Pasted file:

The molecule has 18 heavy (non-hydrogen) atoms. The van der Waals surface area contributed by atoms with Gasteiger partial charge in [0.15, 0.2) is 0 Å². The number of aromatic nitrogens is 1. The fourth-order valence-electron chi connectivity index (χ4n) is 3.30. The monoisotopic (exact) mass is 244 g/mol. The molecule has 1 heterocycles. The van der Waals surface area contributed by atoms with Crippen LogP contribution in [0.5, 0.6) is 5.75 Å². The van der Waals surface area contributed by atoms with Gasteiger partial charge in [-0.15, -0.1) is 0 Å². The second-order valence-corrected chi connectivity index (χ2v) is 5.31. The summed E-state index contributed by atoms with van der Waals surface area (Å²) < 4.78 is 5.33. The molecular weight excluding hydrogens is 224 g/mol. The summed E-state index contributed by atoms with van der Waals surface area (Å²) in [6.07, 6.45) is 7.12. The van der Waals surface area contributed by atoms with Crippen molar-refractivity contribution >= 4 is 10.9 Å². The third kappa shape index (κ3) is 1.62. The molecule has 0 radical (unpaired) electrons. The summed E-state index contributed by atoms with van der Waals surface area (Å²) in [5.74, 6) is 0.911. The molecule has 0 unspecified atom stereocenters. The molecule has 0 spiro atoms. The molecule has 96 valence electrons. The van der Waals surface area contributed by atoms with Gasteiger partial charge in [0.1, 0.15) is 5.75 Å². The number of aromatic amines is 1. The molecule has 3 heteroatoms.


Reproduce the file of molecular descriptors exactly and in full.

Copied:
The molecule has 18 heavy (non-hydrogen) atoms. The van der Waals surface area contributed by atoms with Gasteiger partial charge in [0.15, 0.2) is 0 Å². The number of aromatic nitrogens is 1. The fourth-order valence-electron chi connectivity index (χ4n) is 3.30. The monoisotopic (exact) mass is 244 g/mol. The molecule has 1 heterocycles. The van der Waals surface area contributed by atoms with Crippen LogP contribution in [0.5, 0.6) is 5.75 Å². The van der Waals surface area contributed by atoms with Gasteiger partial charge in [-0.15, -0.1) is 0 Å². The second-order valence-corrected chi connectivity index (χ2v) is 5.31. The summed E-state index contributed by atoms with van der Waals surface area (Å²) < 4.78 is 5.33. The molecular weight excluding hydrogens is 224 g/mol. The summed E-state index contributed by atoms with van der Waals surface area (Å²) in [6.07, 6.45) is 7.12. The van der Waals surface area contributed by atoms with Crippen molar-refractivity contribution >= 4 is 10.9 Å². The third kappa shape index (κ3) is 1.62. The molecule has 0 radical (unpaired) electrons. The summed E-state index contributed by atoms with van der Waals surface area (Å²) in [5.74, 6) is 0.911. The molecule has 0 unspecified atom stereocenters. The molecule has 0 spiro atoms. The molecule has 96 valence electrons. The van der Waals surface area contributed by atoms with Gasteiger partial charge in [0.1, 0.15) is 5.75 Å². The number of aromatic amines is 1. The molecule has 3 heteroatoms.